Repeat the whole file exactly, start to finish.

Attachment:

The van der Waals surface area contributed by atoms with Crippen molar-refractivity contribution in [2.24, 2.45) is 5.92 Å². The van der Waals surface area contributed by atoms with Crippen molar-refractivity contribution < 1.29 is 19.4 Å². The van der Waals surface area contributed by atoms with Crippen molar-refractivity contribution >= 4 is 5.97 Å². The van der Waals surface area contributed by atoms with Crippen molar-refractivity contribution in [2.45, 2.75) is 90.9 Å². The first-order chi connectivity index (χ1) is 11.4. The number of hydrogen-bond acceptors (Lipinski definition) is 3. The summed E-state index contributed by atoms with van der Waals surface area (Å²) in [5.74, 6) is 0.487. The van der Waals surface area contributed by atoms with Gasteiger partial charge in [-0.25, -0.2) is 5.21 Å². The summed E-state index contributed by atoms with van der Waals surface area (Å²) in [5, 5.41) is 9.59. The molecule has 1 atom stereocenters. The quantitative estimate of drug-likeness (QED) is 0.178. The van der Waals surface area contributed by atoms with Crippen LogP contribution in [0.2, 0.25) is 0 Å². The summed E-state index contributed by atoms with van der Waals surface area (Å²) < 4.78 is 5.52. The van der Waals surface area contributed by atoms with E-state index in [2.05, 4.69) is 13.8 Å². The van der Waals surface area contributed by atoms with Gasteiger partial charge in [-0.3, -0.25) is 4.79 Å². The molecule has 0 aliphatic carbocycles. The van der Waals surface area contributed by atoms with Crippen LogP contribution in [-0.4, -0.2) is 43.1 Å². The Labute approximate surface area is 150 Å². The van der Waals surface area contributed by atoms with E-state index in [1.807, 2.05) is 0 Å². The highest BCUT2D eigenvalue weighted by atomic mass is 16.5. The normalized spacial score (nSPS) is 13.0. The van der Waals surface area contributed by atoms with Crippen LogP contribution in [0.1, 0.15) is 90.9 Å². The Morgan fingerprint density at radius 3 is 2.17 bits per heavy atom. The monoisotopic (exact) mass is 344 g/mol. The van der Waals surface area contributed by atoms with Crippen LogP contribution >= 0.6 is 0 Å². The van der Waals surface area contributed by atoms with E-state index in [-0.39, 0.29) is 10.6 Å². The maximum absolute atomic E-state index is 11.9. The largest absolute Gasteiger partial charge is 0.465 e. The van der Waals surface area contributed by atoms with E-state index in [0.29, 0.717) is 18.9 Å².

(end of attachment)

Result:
The van der Waals surface area contributed by atoms with Crippen molar-refractivity contribution in [2.24, 2.45) is 5.92 Å². The van der Waals surface area contributed by atoms with Crippen molar-refractivity contribution < 1.29 is 19.4 Å². The van der Waals surface area contributed by atoms with Crippen molar-refractivity contribution >= 4 is 5.97 Å². The van der Waals surface area contributed by atoms with Crippen molar-refractivity contribution in [2.45, 2.75) is 90.9 Å². The first-order chi connectivity index (χ1) is 11.4. The number of hydrogen-bond acceptors (Lipinski definition) is 3. The summed E-state index contributed by atoms with van der Waals surface area (Å²) in [5.74, 6) is 0.487. The van der Waals surface area contributed by atoms with Gasteiger partial charge in [-0.25, -0.2) is 5.21 Å². The summed E-state index contributed by atoms with van der Waals surface area (Å²) in [5, 5.41) is 9.59. The molecule has 1 atom stereocenters. The quantitative estimate of drug-likeness (QED) is 0.178. The van der Waals surface area contributed by atoms with Crippen LogP contribution in [0.2, 0.25) is 0 Å². The summed E-state index contributed by atoms with van der Waals surface area (Å²) < 4.78 is 5.52. The van der Waals surface area contributed by atoms with E-state index in [2.05, 4.69) is 13.8 Å². The van der Waals surface area contributed by atoms with Gasteiger partial charge in [-0.3, -0.25) is 4.79 Å². The molecule has 0 aliphatic carbocycles. The van der Waals surface area contributed by atoms with Crippen LogP contribution in [-0.4, -0.2) is 43.1 Å². The Labute approximate surface area is 150 Å². The van der Waals surface area contributed by atoms with E-state index in [1.807, 2.05) is 0 Å². The highest BCUT2D eigenvalue weighted by atomic mass is 16.5. The normalized spacial score (nSPS) is 13.0. The van der Waals surface area contributed by atoms with Crippen LogP contribution in [0.1, 0.15) is 90.9 Å². The Morgan fingerprint density at radius 3 is 2.17 bits per heavy atom. The monoisotopic (exact) mass is 344 g/mol. The van der Waals surface area contributed by atoms with Crippen LogP contribution >= 0.6 is 0 Å². The van der Waals surface area contributed by atoms with E-state index in [-0.39, 0.29) is 10.6 Å². The maximum absolute atomic E-state index is 11.9. The largest absolute Gasteiger partial charge is 0.465 e. The van der Waals surface area contributed by atoms with E-state index in [0.29, 0.717) is 18.9 Å².